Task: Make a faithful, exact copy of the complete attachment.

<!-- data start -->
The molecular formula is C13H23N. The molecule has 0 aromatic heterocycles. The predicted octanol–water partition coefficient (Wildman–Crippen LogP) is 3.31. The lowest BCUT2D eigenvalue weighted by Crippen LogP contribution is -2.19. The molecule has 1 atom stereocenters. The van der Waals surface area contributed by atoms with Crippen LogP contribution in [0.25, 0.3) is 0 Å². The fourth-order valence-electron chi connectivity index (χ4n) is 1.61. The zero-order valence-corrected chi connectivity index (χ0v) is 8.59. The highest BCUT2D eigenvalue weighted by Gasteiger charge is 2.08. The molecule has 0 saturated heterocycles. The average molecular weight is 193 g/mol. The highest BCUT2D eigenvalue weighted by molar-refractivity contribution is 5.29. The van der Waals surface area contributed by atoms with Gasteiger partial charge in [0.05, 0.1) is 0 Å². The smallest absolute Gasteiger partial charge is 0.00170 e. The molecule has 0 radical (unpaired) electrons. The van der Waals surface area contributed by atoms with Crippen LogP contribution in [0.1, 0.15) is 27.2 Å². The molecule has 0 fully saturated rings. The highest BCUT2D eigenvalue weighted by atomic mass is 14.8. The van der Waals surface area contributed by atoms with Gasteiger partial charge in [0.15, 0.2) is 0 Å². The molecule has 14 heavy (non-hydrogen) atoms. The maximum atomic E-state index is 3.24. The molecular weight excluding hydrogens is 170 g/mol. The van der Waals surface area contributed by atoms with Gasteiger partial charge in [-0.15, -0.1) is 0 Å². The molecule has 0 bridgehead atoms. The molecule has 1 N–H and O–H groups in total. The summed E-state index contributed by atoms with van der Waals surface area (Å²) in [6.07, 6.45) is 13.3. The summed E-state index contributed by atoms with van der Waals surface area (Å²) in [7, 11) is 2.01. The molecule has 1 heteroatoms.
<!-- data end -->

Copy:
The molecular formula is C13H23N. The molecule has 0 aromatic heterocycles. The predicted octanol–water partition coefficient (Wildman–Crippen LogP) is 3.31. The lowest BCUT2D eigenvalue weighted by Crippen LogP contribution is -2.19. The molecule has 1 atom stereocenters. The van der Waals surface area contributed by atoms with Crippen LogP contribution in [0.25, 0.3) is 0 Å². The fourth-order valence-electron chi connectivity index (χ4n) is 1.61. The zero-order valence-corrected chi connectivity index (χ0v) is 8.59. The highest BCUT2D eigenvalue weighted by Gasteiger charge is 2.08. The molecule has 0 saturated heterocycles. The average molecular weight is 193 g/mol. The highest BCUT2D eigenvalue weighted by molar-refractivity contribution is 5.29. The van der Waals surface area contributed by atoms with Gasteiger partial charge in [0.05, 0.1) is 0 Å². The smallest absolute Gasteiger partial charge is 0.00170 e. The molecule has 0 radical (unpaired) electrons. The van der Waals surface area contributed by atoms with Crippen LogP contribution in [0.1, 0.15) is 27.2 Å². The molecule has 0 fully saturated rings. The highest BCUT2D eigenvalue weighted by atomic mass is 14.8. The van der Waals surface area contributed by atoms with Gasteiger partial charge in [0.15, 0.2) is 0 Å². The molecule has 14 heavy (non-hydrogen) atoms. The maximum atomic E-state index is 3.24. The molecular weight excluding hydrogens is 170 g/mol. The van der Waals surface area contributed by atoms with Gasteiger partial charge in [-0.15, -0.1) is 0 Å². The molecule has 0 bridgehead atoms. The molecule has 1 N–H and O–H groups in total. The summed E-state index contributed by atoms with van der Waals surface area (Å²) in [6.07, 6.45) is 13.3. The summed E-state index contributed by atoms with van der Waals surface area (Å²) in [7, 11) is 2.01. The molecule has 1 heteroatoms.